westridge-trail1Second, it has two terrific parks. Cooks Butte Park is on the Eastern edge of Westridge. It’s 42 acres of natural area. It’s what is called a passive park. In other words, it is left quite natural with soft-surface trails for hiking, but not a lot of development such as picnic structures or play grounds. It is best enjoyed for the trees, the trails, and the views. The top of the park has an elevation of 718′. It’s a wonderful spot to hike up to and then sit and watch the sunset. The other park is Westridge Park. It’s adjacent to Westridge Elementary School. It’s 2.2 acres and has a playground, a volleyball area, and a soccer/little league field. This is where you take the kids to burn off some energy and to enjoy a fine, sunny afternoon.

Last is the reputation of Westridge Elementary School. It is a very highly regarded school. While the schools in Lake Oswego all have good reputations, Westridge Elementary seems to stand out. It has a Distinguished Great Schools rating of 10 out of 10, according to the website

westridge-park1Housing in Westridge is all single family homes. There are no condominiums or apartment buildings. The pricing of what is currently for sale goes from a low of $498,500 for a 2670 square foot home with 4 bedrooms and 3 baths, to a high of $899,900 for a 3243 square foot home also with 4 bedrooms and 3 baths. I would say that the most basic criteria for the variation in pricing is whether the home has been updated or not. The neighborhood was mostly built in the 1970’s and 1980’s. So if the house still has original kitchen, baths, woodwork and windows, it is just not going to be worth as much as a house that is
all updated. I also know that there are homes in Westridge that easily exceed $1,000,000. It is just that none of the higher-end homes are currently for sale. The homes that are the most expensive often are on extremely large lots. On the South edge of Westridge are Barton and Hilltop roads. These streets have houses on acreage, and those properties more closely resemble estates.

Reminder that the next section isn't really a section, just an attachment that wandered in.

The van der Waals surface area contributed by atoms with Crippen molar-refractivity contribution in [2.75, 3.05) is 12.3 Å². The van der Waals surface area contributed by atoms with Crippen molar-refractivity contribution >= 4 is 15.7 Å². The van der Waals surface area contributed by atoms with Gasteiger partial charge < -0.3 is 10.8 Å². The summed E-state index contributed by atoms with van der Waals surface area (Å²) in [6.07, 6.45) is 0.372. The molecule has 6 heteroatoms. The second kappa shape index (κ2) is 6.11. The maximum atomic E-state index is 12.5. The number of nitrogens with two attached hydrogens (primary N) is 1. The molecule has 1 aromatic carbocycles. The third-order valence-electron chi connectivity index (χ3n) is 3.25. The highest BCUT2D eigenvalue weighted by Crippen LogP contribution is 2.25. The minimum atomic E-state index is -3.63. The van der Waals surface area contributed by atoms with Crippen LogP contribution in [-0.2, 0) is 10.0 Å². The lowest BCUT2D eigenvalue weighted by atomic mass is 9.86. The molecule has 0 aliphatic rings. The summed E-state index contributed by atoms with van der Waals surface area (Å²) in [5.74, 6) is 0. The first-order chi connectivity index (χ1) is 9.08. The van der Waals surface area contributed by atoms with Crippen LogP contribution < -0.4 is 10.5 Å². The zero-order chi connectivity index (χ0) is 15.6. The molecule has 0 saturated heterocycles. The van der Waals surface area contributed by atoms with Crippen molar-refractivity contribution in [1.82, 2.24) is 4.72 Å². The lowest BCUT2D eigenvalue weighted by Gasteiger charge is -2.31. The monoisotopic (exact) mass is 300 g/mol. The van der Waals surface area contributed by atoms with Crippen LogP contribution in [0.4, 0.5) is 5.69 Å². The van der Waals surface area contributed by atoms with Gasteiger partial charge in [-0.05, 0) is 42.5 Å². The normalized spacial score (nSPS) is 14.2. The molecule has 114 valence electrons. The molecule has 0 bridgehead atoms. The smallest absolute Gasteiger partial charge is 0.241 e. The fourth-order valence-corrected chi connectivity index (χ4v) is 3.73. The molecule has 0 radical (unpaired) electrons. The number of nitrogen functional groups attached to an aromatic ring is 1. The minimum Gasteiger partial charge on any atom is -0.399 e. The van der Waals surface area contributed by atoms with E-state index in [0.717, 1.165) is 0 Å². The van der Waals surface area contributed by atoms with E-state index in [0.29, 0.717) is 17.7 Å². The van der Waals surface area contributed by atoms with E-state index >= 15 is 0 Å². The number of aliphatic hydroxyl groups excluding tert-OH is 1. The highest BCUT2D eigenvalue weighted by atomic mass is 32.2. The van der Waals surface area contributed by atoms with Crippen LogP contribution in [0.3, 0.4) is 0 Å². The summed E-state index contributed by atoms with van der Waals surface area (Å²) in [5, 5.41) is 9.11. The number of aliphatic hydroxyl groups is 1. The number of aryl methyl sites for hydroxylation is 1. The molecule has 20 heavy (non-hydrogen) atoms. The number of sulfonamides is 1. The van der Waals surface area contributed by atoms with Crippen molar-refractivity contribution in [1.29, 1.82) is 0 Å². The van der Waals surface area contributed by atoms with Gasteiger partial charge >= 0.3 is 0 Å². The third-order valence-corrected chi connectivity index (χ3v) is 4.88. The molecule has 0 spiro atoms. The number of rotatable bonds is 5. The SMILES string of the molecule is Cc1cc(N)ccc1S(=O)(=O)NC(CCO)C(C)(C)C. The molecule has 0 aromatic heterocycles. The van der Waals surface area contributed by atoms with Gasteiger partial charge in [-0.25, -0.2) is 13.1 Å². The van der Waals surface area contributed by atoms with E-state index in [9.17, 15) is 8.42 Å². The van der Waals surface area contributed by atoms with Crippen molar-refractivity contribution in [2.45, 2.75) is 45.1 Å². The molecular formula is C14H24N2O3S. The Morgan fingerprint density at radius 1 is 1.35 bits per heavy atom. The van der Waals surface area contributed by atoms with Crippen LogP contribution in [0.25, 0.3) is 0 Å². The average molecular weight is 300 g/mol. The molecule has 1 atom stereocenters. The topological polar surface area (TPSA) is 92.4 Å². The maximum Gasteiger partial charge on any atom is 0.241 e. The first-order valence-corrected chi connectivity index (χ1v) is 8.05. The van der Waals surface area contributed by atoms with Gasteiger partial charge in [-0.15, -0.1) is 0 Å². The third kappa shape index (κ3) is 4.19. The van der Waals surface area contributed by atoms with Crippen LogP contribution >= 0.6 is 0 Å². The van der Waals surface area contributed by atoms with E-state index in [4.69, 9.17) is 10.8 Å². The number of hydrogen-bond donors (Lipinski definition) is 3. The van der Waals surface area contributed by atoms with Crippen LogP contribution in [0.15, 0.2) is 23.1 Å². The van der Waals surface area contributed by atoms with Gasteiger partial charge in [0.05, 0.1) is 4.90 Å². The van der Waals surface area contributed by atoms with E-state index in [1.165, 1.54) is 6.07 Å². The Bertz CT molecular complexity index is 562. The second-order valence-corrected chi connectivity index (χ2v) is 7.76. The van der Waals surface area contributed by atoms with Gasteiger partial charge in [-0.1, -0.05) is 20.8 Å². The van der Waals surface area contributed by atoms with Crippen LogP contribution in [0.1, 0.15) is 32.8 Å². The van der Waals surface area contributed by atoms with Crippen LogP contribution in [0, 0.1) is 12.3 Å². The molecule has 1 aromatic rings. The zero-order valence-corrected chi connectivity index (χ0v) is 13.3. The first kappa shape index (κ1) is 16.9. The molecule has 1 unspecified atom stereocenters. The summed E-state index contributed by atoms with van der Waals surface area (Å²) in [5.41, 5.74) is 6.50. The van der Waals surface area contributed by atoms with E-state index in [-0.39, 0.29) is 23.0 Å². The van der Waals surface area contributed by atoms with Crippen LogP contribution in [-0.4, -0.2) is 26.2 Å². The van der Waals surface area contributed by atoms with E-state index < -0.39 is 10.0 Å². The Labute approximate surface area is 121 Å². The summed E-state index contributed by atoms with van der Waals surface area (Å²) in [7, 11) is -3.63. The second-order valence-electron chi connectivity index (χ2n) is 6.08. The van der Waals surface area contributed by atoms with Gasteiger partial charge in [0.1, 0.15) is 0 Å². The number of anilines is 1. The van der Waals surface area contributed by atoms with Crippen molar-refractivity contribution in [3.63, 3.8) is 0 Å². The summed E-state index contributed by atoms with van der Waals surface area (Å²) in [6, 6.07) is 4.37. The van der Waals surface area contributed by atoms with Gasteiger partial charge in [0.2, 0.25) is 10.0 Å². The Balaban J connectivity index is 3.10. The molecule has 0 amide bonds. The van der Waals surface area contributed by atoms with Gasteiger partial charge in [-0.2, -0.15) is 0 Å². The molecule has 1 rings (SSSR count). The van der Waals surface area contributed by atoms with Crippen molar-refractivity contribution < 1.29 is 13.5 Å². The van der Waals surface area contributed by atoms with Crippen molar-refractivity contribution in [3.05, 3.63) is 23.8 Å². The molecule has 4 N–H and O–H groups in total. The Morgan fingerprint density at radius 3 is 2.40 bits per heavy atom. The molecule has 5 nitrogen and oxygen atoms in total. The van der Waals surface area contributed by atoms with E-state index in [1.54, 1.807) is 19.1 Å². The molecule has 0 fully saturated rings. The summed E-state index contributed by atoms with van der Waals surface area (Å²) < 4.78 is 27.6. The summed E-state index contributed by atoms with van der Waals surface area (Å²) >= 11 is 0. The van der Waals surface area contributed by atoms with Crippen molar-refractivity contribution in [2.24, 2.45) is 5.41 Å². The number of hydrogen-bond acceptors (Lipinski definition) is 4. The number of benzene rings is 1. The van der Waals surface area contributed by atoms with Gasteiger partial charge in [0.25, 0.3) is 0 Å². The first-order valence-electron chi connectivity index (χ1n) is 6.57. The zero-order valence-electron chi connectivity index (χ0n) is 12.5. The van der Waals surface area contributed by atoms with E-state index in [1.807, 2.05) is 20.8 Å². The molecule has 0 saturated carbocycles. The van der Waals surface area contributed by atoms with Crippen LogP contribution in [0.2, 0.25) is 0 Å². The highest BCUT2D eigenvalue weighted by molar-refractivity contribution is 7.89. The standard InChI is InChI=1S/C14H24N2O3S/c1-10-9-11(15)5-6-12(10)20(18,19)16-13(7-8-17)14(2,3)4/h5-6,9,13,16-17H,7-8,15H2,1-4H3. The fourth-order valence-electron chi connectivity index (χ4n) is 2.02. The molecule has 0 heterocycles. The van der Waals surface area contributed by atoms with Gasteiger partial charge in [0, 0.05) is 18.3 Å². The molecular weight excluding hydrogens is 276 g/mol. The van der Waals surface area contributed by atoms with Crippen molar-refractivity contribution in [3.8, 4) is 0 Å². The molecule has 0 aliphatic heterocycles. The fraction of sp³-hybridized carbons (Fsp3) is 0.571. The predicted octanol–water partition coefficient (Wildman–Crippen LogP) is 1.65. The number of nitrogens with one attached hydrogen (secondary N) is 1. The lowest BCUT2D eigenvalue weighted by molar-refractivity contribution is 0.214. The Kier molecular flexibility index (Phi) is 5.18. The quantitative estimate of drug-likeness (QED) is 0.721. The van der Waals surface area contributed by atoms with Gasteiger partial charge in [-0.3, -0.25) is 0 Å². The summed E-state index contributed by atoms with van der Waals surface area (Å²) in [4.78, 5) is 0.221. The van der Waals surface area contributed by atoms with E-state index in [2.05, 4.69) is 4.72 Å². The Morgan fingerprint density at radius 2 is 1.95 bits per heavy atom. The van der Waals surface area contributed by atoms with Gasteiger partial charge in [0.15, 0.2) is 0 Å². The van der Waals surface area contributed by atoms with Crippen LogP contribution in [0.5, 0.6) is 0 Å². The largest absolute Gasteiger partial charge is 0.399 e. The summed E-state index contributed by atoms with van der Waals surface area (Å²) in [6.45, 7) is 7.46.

westridge-house1I want to point out a house that Linda and I visited on Broker’s tour on May 5th, 9 Westminster Dr. This home is an excellent example of great value. Built in 1976, it has been extensively updated. The kitchen and baths are all recent. There is new paint and flooring. The house has 3814 square feet, with 4 bedrooms and 2 1/2 baths. Probably the most distinguishing feature is a wonderful sunroom that allows you to sit and enjoy the garden all year round. The landscaping is exceptional. There is extensive brick work in patios and outdoor entertaining areas. The yard has sprinklers and it looks to me as though a professional was involved in the layout. It is really wonderful. Priced at just $597,000 it is a stand out for value. I tell people that in this market it is both a beauty pageant and a price war. I think this house wins in both categories.